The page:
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Pesticide Impacts on Sierran Amphibians

 
California red-legged frog at Point Reyes National Seashore.
    Insecticides from the Central Valley of California are drifting into montane regions where amphibian population declines have been severe. Pesticides have been measured at ng/L (ppt) concentrations in snow and surface waters and at μg/kg (ppb) levels in amphibian tissues. Pesticides are playing a significant role in the declines of native, pond-dwelling amphibians in the Sierra Nevada. Higher concentrations of pesticides have been measured in watersheds where amphibians have experienced the greatest declines, pesticide-induced cholinesterase depression is greatest in the southern Sierra Nevada where the declines have been most striking, and field experiments involving Pseudacris regilla (Pacific chorus frog) have shown that survival is lower, genotoxicity is greater and the rate of deformities is higher in areas most impacted by pesticides.

Project Details

Chlorpyrifos is the most widely used organophosphorus pesticide in California. Chlorpyrifos blocks acetylcholinesterase (AChE) at neural synapses and hence lead to repeated firing of neurons.  This can cause death through respiratory failure. In addition, chlorpyrifos can be degraded into chlorpyrifos oxon that is at least 100 times more toxic. Endosulfan is the second most commonly used pesticide in California. Endosulfan also impairs neurological function. Our experiments have shown that endosulfan is the most toxic of the commonly used pesticides in California. Whereas all three forms of endosulfan are toxic, a mixture of alpha and beta endosulfan resulted in an LC50 of 0.3 μg/kg body weight in Rana boylii (foothill yellow-legged frog) and ca. 3 μg/kg body weight in P. regilla and Bufo boreas (western toad). Approximately 86% of adult P. regilla collected from an area that had experienced declines had trace amounts of one or more of the endosulfans.  Although endosulfan use is less than that of chlorpyrifos in California, its longer half life and high toxicity may make it more dangerous.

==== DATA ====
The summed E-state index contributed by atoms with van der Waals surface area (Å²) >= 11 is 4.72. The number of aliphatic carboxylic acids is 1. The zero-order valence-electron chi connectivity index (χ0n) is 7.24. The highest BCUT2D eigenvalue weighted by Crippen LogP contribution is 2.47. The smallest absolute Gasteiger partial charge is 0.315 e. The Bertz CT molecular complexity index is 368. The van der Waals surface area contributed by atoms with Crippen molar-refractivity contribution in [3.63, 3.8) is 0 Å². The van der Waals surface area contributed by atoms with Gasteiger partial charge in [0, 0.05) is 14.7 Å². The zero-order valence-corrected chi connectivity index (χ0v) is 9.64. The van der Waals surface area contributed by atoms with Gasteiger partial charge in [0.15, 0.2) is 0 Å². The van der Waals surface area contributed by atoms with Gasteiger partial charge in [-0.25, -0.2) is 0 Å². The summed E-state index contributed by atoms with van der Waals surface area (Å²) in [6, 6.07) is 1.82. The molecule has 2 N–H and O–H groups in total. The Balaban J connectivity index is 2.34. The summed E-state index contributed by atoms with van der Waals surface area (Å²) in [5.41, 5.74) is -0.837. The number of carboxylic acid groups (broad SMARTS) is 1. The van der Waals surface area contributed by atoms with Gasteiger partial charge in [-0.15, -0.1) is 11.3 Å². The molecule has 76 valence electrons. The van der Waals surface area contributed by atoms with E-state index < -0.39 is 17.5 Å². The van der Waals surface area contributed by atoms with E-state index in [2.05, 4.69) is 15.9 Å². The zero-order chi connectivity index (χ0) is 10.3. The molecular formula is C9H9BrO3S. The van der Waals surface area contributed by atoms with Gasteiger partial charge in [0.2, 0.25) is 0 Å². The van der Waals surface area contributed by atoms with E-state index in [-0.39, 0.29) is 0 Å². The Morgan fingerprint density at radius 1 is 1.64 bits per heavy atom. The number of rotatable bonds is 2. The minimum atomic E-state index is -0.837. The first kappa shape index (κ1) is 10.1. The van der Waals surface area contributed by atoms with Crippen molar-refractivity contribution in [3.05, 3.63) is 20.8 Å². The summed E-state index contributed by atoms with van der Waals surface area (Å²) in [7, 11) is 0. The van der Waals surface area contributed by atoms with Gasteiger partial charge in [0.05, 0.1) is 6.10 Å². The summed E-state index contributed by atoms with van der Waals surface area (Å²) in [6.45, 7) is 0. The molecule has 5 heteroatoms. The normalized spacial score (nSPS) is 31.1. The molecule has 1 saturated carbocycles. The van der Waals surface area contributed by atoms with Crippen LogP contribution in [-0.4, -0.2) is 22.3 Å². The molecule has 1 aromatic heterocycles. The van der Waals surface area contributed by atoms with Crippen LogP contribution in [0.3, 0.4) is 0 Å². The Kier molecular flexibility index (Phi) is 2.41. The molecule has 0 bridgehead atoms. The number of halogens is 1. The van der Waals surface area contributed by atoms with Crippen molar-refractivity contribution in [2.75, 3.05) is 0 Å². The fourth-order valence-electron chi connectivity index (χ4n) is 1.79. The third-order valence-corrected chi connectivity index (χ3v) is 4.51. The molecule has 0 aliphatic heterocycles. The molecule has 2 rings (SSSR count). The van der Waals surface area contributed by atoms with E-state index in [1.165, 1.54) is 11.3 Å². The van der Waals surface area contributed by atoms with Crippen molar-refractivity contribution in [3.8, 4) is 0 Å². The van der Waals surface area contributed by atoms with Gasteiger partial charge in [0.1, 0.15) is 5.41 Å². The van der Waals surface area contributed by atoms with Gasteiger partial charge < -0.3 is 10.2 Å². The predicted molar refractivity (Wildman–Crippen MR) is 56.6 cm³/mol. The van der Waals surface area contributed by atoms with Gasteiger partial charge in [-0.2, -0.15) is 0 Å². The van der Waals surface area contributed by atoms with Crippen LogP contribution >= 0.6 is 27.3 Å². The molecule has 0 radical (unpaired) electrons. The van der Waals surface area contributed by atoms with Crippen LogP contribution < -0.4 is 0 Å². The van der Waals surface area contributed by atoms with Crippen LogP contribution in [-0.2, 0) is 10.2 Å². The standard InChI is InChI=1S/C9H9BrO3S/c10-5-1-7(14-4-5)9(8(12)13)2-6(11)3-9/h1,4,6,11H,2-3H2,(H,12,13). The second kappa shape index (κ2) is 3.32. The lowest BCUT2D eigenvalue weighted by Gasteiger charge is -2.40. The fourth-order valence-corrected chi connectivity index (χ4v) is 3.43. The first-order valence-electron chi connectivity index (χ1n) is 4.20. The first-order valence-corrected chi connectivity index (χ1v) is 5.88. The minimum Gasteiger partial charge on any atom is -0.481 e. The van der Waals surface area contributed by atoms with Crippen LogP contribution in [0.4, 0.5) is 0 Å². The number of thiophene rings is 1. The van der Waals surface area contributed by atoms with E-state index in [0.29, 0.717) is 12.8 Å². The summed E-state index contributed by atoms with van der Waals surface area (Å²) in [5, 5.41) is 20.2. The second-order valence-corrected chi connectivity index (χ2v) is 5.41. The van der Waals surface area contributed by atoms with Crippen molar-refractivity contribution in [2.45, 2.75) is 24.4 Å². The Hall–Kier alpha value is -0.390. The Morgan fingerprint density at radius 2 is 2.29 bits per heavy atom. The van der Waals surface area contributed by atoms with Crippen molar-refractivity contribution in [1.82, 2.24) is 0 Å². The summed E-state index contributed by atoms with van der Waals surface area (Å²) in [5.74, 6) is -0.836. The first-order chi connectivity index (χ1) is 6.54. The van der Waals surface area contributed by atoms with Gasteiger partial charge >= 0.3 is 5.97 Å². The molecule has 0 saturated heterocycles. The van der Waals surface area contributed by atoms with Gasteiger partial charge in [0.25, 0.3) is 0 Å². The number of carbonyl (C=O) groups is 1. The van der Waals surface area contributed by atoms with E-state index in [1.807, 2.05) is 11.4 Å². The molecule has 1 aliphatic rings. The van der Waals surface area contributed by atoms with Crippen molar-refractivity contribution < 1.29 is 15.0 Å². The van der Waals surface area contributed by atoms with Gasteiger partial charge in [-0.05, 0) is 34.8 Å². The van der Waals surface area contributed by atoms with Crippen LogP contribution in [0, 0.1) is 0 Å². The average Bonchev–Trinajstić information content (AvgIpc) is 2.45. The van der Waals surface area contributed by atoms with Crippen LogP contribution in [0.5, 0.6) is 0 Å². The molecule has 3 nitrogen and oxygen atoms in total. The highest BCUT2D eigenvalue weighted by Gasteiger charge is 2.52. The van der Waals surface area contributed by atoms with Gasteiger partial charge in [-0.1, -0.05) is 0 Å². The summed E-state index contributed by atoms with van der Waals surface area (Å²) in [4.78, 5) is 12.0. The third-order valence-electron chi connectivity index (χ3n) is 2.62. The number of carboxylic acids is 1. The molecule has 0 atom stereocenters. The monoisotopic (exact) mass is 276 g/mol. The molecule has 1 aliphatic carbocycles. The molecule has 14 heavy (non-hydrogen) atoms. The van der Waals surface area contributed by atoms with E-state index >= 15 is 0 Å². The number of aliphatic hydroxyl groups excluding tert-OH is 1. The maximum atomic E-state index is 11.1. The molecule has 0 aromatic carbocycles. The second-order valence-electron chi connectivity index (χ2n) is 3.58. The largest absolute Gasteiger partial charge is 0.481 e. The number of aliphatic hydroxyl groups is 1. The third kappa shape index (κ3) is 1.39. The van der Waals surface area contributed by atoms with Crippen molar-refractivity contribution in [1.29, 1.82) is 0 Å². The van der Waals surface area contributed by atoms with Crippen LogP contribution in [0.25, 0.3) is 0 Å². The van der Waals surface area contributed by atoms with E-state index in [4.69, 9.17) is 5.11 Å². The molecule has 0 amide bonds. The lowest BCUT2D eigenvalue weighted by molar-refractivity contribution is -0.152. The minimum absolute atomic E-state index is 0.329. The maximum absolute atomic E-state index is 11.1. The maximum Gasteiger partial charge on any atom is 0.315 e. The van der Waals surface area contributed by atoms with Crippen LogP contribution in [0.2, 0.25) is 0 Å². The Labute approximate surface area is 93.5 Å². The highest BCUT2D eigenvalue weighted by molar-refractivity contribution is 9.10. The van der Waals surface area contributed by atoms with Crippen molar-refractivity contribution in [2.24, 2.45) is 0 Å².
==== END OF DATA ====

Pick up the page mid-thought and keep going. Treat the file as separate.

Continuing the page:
Laboratory assays have provided additional evidence that anuran tadpoles are sensitive to pesticides. R. boylii was more sensitive to both pesticides than was P. regilla. The estimated median lethal concentration or LC50 for chlorpyrifos was 265.8 μg/L in P. regilla and 90.6 μg/L for R. boylii. Time to metamorphosis increased with concentration of chlorpyrifos in both species and cholinesterase activity declined with exposure concentration in metamorphs of both species. For endosulfan, the LC50 was 7.87 μg/L for P. regilla and 0.33 μg/L for R. boylii. All R. boylii exposed to concentrations > 0.8 μg/L died before metamorphosis. Endosulfan reduced the rates of growth and development in both species, and caused severe twists in the bodies of early stage larvae exposed to endosulfan at 50 and 200 μg/L. P. regilla remains relatively abundant and is broadly distributed throughout California. In contrast, R. boylii is among the species experiencing severe population declines. The calculated LC50 and no adverse effects level (NOAEL) of 0.003 μg/L for endosulfan for R. boylii adds to the increasing evidence that pesticides are very harmful to amphibians living miles from the source of pesticide application. 



USGS Contact For This Project
Gary Fellers - Emeritus
gary_fellers@usgs.gov
(415) 464-5185
Pt. Reyes Field Station
Pt. Reyes National Seashore
Pt. Reyes, CA 94956-9799
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